Monkey

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    Meet Chewie, a Critically Endangered San Martin titi monkey and our latest rescued baby monkey. He will stay in our care until he is old enough to travel to a suitable rescue centre. In the wild, Chewie would remain with his family group until he is old enough to find a mate, but unfortunately he will miss out on this vital experience. Chewie is in good health but has scars on his chin and the top of his head, probably from injuries sustained during his capture.
     
    You can help Chewie and other animals like him by donating. Click here to help Chewie and other animals like him.
     
     

  • Our generous donors and funders have enabled us to do some great work in 2018!

     

    We’ve continued fighting the illegal trade in wildlife through education and activism.  We have cared for and found homes for 149 rescued monkeys, parrots,  turtles, eagles and sloths. We initiated field research at 2 new sites in San Martin, and planted thousands of trees for our reforestation work.

     

    Looking back over 2018, we’re particularly proud of the advances we made in negotiations with land invaders in the Gran Simacache Conservation Concession. It was, and still is, a very dangerous situation for everyone involved, but we have taken the first steps to resolving the conflict. Seehere  for the full story.

     

    Amongst the animals we cared for this year was Chewie, a Critically Endangered San Martin titi monkey who was orphaned while still a baby. We will never know for sure what happened to Chewie before she came to us, but most monkeys in her situation were captured from the wild, torn from the back of their murdered mothers or fathers. Chewie was one of the ‘lucky’ rescued ones, and we cared for her until she was strong and old enough to be transferred to a rescue centre. Of the 149 rescued animals that we helped this year, 81 were able to be released back to the wild.

     

     

    We hope you will follow our work in 2019 - we’ve got some exciting things planned!  

     

    Every single thing we do is thanks to our generous funders and donors.  A huge thank you to the International Primate Protection League, Restore UK, Scott Rasmussen Family Foundation, WWF EFN Program,  Lush and This is My Earth, all of whom provided us with funding in 2018.  And to those of you who havedonated orgive monthly, we could not do this without you!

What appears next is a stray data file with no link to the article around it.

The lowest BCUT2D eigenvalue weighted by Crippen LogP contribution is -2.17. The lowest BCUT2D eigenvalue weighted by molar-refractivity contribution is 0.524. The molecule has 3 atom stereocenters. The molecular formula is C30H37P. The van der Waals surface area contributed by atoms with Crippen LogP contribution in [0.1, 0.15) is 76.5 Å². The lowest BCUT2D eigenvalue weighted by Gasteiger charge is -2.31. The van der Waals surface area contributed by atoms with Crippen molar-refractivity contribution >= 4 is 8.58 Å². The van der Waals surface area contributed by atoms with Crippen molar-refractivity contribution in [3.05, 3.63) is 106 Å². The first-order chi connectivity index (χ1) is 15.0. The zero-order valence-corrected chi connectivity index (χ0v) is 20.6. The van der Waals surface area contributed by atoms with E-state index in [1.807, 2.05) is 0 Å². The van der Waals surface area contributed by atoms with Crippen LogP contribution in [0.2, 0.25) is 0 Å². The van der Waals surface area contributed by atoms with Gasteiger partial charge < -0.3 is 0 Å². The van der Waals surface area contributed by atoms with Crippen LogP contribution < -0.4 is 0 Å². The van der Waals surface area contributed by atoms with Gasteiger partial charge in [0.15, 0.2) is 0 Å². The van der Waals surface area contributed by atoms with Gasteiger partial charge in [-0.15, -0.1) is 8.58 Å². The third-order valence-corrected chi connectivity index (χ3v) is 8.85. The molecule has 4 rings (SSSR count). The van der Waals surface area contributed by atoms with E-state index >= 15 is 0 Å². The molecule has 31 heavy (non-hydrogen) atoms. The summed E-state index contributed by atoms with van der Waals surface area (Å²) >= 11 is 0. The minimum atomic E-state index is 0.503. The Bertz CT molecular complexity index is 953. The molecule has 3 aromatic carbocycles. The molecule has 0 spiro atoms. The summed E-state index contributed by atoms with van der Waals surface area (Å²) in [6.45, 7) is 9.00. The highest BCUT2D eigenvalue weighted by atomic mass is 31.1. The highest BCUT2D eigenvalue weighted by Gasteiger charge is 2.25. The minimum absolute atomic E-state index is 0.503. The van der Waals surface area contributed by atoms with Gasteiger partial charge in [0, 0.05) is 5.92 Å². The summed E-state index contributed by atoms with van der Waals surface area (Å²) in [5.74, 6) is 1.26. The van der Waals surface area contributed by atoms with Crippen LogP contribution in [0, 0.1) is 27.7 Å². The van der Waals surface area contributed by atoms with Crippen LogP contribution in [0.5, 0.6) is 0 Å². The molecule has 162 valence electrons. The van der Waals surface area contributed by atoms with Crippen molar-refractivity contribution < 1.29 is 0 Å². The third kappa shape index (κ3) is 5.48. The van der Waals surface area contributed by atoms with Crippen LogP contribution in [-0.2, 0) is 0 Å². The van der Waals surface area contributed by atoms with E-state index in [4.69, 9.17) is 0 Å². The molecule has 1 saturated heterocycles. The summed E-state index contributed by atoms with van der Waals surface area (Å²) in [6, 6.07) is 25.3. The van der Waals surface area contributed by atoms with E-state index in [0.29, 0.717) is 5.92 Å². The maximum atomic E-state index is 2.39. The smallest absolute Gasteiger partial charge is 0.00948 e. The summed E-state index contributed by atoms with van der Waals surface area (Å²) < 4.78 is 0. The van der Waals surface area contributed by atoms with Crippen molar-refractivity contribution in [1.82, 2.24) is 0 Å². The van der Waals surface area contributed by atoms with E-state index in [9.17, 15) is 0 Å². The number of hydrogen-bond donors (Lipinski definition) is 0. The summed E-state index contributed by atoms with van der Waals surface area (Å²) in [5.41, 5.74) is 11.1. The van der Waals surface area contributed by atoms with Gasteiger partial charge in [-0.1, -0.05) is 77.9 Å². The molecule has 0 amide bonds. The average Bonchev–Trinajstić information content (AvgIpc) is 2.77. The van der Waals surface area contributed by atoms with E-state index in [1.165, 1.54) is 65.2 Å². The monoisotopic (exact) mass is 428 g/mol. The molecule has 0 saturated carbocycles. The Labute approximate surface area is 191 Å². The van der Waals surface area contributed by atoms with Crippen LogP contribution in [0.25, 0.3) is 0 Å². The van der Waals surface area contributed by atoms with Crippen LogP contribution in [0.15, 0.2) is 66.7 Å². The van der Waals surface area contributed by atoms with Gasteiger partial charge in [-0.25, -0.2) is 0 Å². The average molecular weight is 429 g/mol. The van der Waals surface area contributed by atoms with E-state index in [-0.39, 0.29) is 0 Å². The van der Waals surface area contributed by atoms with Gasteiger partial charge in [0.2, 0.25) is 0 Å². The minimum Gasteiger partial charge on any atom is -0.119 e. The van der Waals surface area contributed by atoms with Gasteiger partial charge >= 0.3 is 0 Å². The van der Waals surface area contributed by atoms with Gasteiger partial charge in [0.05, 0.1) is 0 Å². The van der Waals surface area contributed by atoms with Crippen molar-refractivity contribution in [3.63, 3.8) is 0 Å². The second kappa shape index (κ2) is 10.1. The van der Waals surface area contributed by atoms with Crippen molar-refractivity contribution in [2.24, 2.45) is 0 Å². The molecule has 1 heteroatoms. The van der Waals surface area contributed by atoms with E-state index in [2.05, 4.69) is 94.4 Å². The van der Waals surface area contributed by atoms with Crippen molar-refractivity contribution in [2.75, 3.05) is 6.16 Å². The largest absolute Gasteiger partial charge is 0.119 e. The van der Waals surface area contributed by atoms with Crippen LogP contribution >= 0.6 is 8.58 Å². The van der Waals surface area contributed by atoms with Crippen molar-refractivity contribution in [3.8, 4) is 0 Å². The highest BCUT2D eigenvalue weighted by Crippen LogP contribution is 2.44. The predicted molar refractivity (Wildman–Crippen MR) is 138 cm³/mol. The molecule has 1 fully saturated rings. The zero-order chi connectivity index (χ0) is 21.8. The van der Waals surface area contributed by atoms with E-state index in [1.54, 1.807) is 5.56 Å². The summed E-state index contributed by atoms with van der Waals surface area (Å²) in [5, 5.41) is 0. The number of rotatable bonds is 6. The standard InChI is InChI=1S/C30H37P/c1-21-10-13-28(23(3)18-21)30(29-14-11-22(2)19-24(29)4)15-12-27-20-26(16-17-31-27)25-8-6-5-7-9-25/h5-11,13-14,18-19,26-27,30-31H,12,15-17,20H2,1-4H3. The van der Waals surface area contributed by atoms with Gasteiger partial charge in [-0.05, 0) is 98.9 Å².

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    Chewie - One of the animals helped by NPC this year

  • NPC Colombia continues it's conservation efforts for the Critically Endangered Colombian Spider Monkey (Ateles fusciceps rufiventris). During a recent trip to Santa Cecilia in Risaralda department, investigator Sebastian Bustamante was able to film and photograph a group of A. f. rufiventris.

  • At the end of September, we welcomed new team member Alejandro del La Fuente to Peru. Alejandro is a Spanish field biologist and will be with us for the next 6 months helping to habituate a new group of Critically Endangered yellow tailed woolly monkeys (Lagothrix flavicauda) and set up a new field site in the 8,000 ha Bosques de Sinaí Conservation Concession near Uchiza, Peru. He will also be helping to train local field guides as well as informing neighbouring communities about conservation and research work. MSc student Lorena Fernandez, from Girona University and Mona Foundation, has been carrying out research on social networks in a group of yellow tailed woolly monkeys (Lagothrix flavicauda) since July. The objective being to see in what manner group members interact and if there are differences based on sex, age and even the simple location of the individual. The analysis will help understand how the group is organized, whether there are dominant individuals, or particular members of the group key to its survival, individual friendships between individuals and what specific roles members of the group have depending on their age/sex/classes. Also, since the start of October we have been carrying out a short investigation into the diversity and viability of seeds dispersed by yellow tailed woolly monkeys (L. flavicauda) and Peruvian night monkeys (Aotus miconax). This study will shed light on the importance of these species in forest regeneration and their roles in increasing connectivity between forest fragments. We will have preliminary results very soon.

     

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